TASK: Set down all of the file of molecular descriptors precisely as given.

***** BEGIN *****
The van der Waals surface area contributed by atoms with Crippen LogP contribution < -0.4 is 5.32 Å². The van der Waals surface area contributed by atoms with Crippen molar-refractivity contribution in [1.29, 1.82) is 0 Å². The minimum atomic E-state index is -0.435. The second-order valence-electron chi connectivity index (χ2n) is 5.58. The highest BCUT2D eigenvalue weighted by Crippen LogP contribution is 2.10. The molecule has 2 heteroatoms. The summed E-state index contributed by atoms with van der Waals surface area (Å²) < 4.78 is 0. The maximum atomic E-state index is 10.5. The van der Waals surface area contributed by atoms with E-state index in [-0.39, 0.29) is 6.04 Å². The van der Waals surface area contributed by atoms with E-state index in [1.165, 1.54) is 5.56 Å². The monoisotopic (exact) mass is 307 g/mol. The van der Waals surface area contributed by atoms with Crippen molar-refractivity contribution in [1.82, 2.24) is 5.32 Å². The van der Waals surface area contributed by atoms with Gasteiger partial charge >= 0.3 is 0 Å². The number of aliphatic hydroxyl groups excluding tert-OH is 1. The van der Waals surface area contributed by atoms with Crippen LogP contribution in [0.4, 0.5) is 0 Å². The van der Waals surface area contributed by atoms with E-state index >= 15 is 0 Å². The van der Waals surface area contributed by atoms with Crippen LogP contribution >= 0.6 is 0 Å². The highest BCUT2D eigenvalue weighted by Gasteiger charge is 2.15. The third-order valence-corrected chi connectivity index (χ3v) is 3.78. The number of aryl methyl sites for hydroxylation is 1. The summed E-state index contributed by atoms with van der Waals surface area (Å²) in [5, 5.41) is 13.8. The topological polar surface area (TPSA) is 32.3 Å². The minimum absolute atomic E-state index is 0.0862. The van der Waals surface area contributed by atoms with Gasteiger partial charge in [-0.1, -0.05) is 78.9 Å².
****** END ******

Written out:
The van der Waals surface area contributed by atoms with Crippen LogP contribution < -0.4 is 5.32 Å². The van der Waals surface area contributed by atoms with Crippen molar-refractivity contribution in [1.29, 1.82) is 0 Å². The minimum atomic E-state index is -0.435. The second-order valence-electron chi connectivity index (χ2n) is 5.58. The highest BCUT2D eigenvalue weighted by Crippen LogP contribution is 2.10. The molecule has 2 heteroatoms. The summed E-state index contributed by atoms with van der Waals surface area (Å²) < 4.78 is 0. The maximum atomic E-state index is 10.5. The van der Waals surface area contributed by atoms with E-state index in [-0.39, 0.29) is 6.04 Å². The van der Waals surface area contributed by atoms with E-state index in [1.165, 1.54) is 5.56 Å². The monoisotopic (exact) mass is 307 g/mol. The van der Waals surface area contributed by atoms with Crippen molar-refractivity contribution in [1.82, 2.24) is 5.32 Å². The van der Waals surface area contributed by atoms with Gasteiger partial charge >= 0.3 is 0 Å². The number of aliphatic hydroxyl groups excluding tert-OH is 1. The van der Waals surface area contributed by atoms with Crippen LogP contribution in [0.4, 0.5) is 0 Å². The van der Waals surface area contributed by atoms with E-state index >= 15 is 0 Å². The van der Waals surface area contributed by atoms with Crippen LogP contribution >= 0.6 is 0 Å². The highest BCUT2D eigenvalue weighted by Gasteiger charge is 2.15. The third-order valence-corrected chi connectivity index (χ3v) is 3.78. The number of aryl methyl sites for hydroxylation is 1. The summed E-state index contributed by atoms with van der Waals surface area (Å²) in [5, 5.41) is 13.8. The topological polar surface area (TPSA) is 32.3 Å². The minimum absolute atomic E-state index is 0.0862. The van der Waals surface area contributed by atoms with Gasteiger partial charge in [-0.1, -0.05) is 78.9 Å².